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How to; Select Your Laser Parts

Hiemal

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Hey guys. Another HOW TO from me. :)

So, you've decided to become interested in lasers... and you're looking at a PHR-803T sled for sale on Modwerx.com, or maybe Cajunlasers.com...

For $10, you don't see why not, but you don't know how to drive the darn thing?

You'll need a constant current driver.

What is it?

It's a certain type of regulator that will push a specific amount of current (amps) through anything. It will adjust the voltage output as necessary to maintain said current output.

Well, okay, but what do I use?

It depends on what kind of laser you're building. Typically all hosts (that is the thing you'll be putting your laser in!) use either one or two lithium batteries which provide a nominal voltage of 3.7 volts. If it's single cell, use a boost driver, or a buck-boost driver.

If it's mult-cell, then you can use a buck driver or a linear driver.

But why are there so many different types of drivers?


Well, because not every laser diode is the same. Some have higher forward voltages (or, voltage drops) than other ones.

IR laser diodes have a Vf around 1.9 to 2.2 volts. (780 nm and above)

Red laser diodes have a Vf around 2.3 - 3.4 volts. (this is 635 nm to 650 nm)

Blue laser diodes have a Vf around 4.3-4.8 volts. (this is for 445 nm and 450 nm diodes)

Violet laser diodes have the highest Vf of all the diodes. They drop anywhere from 4.5 volts all the way up to 6 volts. (405 nm, PHR diodes drop the lowest)

Typically the more current you push into a laser diode, the higher the forward voltage is.

If the Forward voltage of your laser diode is below your batteries voltage, then you need either a linear, buck-boost, or a buck driver.

If it's above, then you can use a boost, or a buck-boost driver.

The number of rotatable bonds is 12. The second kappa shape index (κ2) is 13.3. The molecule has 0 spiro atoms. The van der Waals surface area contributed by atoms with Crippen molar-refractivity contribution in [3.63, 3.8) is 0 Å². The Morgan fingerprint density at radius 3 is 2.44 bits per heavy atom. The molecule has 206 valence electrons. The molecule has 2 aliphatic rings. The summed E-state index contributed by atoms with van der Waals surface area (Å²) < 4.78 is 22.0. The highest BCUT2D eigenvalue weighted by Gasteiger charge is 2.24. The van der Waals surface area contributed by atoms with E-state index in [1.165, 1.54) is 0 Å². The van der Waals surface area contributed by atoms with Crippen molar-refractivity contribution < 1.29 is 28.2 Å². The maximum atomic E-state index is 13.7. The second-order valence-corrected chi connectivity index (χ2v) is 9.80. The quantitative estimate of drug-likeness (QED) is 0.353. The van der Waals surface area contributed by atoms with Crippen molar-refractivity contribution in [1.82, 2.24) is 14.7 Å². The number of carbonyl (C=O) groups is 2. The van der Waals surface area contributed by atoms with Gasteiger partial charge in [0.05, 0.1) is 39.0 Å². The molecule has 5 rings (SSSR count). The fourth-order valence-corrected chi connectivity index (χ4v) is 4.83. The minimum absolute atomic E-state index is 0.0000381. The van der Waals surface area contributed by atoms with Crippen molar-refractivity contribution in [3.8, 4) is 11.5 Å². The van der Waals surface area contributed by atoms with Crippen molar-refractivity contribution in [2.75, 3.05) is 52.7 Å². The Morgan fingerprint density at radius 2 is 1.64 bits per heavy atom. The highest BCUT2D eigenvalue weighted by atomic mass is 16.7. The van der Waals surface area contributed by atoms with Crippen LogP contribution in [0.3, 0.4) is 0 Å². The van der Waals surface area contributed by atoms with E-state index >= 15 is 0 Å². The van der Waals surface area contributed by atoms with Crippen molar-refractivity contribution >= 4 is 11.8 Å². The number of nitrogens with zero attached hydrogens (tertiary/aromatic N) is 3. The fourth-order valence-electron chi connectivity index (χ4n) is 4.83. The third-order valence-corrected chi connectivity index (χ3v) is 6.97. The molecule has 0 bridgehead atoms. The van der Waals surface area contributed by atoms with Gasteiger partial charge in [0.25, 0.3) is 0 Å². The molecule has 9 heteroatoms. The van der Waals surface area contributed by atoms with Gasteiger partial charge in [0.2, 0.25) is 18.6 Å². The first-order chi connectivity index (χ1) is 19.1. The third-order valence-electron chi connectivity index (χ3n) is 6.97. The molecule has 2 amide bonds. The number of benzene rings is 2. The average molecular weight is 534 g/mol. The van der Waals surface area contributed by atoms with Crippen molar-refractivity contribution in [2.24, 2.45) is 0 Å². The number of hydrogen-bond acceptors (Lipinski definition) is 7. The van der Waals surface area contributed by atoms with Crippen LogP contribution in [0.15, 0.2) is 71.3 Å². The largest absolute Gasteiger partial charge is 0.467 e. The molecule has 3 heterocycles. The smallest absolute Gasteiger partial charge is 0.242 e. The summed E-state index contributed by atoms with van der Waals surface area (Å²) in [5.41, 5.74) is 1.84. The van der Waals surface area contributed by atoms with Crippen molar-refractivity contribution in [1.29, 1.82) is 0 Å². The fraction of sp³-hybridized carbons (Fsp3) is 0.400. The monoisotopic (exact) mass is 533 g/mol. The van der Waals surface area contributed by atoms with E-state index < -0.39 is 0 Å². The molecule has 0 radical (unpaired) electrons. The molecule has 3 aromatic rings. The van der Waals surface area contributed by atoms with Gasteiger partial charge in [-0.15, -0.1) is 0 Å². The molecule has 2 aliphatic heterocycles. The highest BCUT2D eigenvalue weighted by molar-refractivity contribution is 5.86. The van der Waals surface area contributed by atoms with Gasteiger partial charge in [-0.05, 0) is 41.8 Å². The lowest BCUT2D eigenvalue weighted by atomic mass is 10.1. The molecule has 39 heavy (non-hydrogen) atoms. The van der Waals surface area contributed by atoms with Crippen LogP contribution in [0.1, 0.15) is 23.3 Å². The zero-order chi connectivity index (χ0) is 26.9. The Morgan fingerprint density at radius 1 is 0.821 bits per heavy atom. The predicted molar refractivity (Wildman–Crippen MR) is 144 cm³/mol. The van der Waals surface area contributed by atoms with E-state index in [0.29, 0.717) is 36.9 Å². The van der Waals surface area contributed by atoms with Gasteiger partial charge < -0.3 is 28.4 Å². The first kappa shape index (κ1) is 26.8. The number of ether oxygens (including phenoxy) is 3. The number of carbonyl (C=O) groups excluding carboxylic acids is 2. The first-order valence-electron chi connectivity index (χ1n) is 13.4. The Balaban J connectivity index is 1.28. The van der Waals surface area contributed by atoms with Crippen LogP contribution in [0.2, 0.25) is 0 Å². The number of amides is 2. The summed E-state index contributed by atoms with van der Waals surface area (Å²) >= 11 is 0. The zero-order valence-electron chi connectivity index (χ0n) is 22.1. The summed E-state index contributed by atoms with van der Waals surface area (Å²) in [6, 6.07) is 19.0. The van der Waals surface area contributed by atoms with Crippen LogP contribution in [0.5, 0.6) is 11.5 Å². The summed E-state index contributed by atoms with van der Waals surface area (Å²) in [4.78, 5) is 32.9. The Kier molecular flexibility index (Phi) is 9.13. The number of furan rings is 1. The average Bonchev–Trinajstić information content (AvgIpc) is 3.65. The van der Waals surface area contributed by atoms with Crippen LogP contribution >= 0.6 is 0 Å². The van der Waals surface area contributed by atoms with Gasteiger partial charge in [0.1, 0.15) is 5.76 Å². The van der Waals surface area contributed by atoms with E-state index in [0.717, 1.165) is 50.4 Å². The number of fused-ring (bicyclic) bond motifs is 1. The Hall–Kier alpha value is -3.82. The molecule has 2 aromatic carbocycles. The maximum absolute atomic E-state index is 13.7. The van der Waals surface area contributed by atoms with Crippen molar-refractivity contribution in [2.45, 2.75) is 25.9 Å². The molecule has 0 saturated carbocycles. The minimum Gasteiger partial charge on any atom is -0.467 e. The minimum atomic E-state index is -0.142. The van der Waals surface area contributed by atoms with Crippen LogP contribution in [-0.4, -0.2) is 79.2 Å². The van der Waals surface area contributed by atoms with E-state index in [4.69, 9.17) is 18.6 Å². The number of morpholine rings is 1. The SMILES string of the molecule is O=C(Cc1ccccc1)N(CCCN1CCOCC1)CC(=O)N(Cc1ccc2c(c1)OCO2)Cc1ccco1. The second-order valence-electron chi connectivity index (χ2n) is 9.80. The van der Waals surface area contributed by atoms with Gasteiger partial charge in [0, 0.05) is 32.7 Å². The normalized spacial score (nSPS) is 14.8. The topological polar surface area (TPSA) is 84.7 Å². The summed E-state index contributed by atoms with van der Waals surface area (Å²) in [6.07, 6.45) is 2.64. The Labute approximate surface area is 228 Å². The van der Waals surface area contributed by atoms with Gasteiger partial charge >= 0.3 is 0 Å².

There are certain characteristics of each driver, which you can read about here: http://laserpointerforums.com/f67/how-laser-diode-drivers-work-explanatory-thread-71513.html

Another thing to keep in mind while selecting your laser diode driver is if you're using a case negative host. Some laser diodes are case negative, which means the cathode end of the laser diode is tied to the actual case of the laser itself... this may not sound important, but depending on how your driver is laid out, it may spell death for the laser! Linear drivers work perfectly for this, and are always common ground no matter what. Other drivers are also common ground as well, but you'll need to check with which one you're using first!

Another thing to keep in mind is that some drivers have "drop out" which means by default they drop off a certain amount of voltage...

With two cell builds, this usually isn't an issue. However, if you try to power a red laser diode off of a 3.7 volt battery, and the regulator already drops 2 volts, you can see the issue right away. HOWEVER, there ARE linear regulators that drop minimal voltage, and can power IR and RED lasers off of one cell. With boost drivers this isn't an issue, and buck drivers have a minimal voltage drop by default. Buck Boost just combines the two, and they can either push the voltage UP, or DOWN.

But what laser diode do I pick?

I can't help you with that, because it's really comes down to opinion, and budget, and also burning ability, if you like that kind of thing.